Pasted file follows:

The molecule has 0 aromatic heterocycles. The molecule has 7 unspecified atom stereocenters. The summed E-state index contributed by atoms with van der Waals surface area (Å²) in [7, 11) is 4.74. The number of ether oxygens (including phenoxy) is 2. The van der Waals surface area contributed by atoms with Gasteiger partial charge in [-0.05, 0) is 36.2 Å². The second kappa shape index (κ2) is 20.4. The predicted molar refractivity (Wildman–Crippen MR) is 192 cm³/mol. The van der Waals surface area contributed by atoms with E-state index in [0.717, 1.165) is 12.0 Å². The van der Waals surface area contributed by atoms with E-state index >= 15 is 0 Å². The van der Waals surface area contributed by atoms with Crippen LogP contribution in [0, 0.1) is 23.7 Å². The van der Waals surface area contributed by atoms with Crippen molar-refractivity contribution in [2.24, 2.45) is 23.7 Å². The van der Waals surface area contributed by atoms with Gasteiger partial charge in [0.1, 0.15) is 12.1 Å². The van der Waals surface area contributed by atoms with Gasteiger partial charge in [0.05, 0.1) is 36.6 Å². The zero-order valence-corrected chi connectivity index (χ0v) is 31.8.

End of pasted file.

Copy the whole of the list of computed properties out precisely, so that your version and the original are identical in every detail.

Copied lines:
The molecule has 0 aromatic heterocycles. The molecule has 7 unspecified atom stereocenters. The summed E-state index contributed by atoms with van der Waals surface area (Å²) in [7, 11) is 4.74. The number of ether oxygens (including phenoxy) is 2. The van der Waals surface area contributed by atoms with Gasteiger partial charge in [-0.05, 0) is 36.2 Å². The second kappa shape index (κ2) is 20.4. The predicted molar refractivity (Wildman–Crippen MR) is 192 cm³/mol. The van der Waals surface area contributed by atoms with E-state index in [0.717, 1.165) is 12.0 Å². The van der Waals surface area contributed by atoms with E-state index >= 15 is 0 Å². The van der Waals surface area contributed by atoms with Crippen LogP contribution in [0, 0.1) is 23.7 Å². The van der Waals surface area contributed by atoms with Crippen molar-refractivity contribution in [2.24, 2.45) is 23.7 Å². The van der Waals surface area contributed by atoms with Gasteiger partial charge in [0.1, 0.15) is 12.1 Å². The van der Waals surface area contributed by atoms with Gasteiger partial charge in [0.05, 0.1) is 36.6 Å². The zero-order valence-corrected chi connectivity index (χ0v) is 31.8.